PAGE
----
They are lovely people, receptive and very generous, which is good. When I couldn't fully articulate something they'd say, "This is what you mean?" and I'd say, "No, no, it's like this."
They would try to translate it, which was a very generous thing to do when actually what you want to hear is absolute clarity. That for me was my learning curve, just being able to have enough confidence, especially for the stuff that's already there. It's just sitting there; you need to pick it up.
Q: I don't want to ask, "Tell me what you think is the big theme here" but what part of this film's subtext is how our ideals are sometimes, if not damaged or destroyed, become inconsistent with our realities, and how do we cope with that understanding?
TH: Which I find interesting.
Q: This movie essentially asks who were the Black Panthers? Would we want the Black Panthers' mission to succeed because it was such a purist mission. Had they taken over a neighborhood -- what happens with people who have huge ideals -- do they become fascist in not accepting anyone who doesn't agree with them. That's the problem of the ideal versus the reality -- the clash that occurs when the two bump up against each other.
TH: That not only was true but it's so interesting if you think about what often brings [about] the demise of any movement -- it's usually the very nature of being human. What's interesting about the Panthers is that they are born out of family. Two guys connect emotionally, are able to come to the same kind of conclusion, and then, together, decide they're going to go and do this thing. They do it and build what is essentially a family.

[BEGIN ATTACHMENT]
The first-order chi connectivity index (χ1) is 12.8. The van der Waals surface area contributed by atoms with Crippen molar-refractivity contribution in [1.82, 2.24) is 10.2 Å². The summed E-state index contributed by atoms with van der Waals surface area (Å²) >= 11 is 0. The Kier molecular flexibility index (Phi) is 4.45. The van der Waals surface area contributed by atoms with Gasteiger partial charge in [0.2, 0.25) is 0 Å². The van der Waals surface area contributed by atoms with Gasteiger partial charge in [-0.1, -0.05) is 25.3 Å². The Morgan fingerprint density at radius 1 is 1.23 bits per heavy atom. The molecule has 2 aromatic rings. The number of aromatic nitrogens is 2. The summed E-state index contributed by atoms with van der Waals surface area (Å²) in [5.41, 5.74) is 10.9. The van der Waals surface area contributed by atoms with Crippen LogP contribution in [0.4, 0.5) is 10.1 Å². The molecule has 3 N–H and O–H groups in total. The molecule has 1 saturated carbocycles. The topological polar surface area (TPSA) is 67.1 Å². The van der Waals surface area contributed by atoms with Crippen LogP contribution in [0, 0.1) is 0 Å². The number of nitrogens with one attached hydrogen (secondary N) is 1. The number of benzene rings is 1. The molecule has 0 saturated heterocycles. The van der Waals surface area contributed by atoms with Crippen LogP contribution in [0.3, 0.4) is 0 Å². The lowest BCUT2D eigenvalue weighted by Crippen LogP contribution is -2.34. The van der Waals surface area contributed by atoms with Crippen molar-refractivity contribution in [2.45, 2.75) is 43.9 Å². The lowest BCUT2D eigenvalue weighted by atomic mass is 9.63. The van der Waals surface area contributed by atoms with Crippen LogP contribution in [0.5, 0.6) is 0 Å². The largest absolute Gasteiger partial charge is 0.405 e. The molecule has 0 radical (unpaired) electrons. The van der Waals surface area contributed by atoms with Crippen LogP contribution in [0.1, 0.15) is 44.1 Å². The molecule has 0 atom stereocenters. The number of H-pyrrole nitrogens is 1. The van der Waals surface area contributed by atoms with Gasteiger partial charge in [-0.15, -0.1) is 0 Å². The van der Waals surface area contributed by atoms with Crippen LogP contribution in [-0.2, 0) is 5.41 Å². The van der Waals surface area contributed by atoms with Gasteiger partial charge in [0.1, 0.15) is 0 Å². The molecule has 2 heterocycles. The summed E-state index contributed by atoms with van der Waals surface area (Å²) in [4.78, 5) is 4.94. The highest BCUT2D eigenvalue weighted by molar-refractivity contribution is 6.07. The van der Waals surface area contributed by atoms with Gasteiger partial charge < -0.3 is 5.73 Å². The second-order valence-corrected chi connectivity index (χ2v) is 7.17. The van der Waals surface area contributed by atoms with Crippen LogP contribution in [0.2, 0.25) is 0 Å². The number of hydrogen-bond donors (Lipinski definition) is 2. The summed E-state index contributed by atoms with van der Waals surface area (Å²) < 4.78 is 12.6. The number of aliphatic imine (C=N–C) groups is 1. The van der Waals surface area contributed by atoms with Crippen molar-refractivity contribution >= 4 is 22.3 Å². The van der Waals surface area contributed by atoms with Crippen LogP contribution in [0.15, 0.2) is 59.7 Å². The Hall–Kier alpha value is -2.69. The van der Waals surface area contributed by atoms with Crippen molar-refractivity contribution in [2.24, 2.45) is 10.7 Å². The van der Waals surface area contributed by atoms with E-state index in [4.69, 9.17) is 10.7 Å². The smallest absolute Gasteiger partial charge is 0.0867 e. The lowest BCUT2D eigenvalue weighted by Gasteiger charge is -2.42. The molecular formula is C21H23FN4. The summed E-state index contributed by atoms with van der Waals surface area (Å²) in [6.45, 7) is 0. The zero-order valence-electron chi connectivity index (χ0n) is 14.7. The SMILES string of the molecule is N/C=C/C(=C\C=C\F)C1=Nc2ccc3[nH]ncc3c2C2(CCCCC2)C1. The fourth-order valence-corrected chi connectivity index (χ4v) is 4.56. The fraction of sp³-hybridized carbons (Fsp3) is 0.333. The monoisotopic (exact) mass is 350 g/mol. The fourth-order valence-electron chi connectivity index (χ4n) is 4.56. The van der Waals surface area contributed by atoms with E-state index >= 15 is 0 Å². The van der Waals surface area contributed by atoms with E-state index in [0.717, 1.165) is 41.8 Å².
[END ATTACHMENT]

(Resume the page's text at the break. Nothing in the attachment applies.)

Everybody was intertwined because they all had the same sort of collective desire. Even if they went about it in different ways, they fundamentally believed in the injustices that were being done to these very communities. One can be an anarchist and another can be a pacifist or in the middle, but they all come together in terms of human nature.
Then you had the FBI from the outside able to prey on that. I was in San Francisco with Bobby Seale a few weeks ago and asked him a similar question, "How did you feel about the end?" He felt like they hadn't failed at all, and he named all these people who were in the legislature -- like Bobby Rush out of Chicago, I think. It's interesting.
Q: Television reporter Pablo Guzman used to be in the Young Lords.
TH: That's interesting. I had no idea. Wacky. Wow. I think [Bobby] had a bit of a point. The larger thing imploded but all the fractured pieces off of it [succeeded]...
Q: I assume you've read lots of books, done lots of research and talked with lots of people about the period.
TH: Not before, not during, but afterwards...
Q: Will you revisit it again in a narrative or documentary?
TH: Who knows. I suck at documentaries so that wouldn't happen. I don't know; I'm happy to put them to bed at the moment.
For other stories by Brad Balfour go to: filmfestivaltraveler.com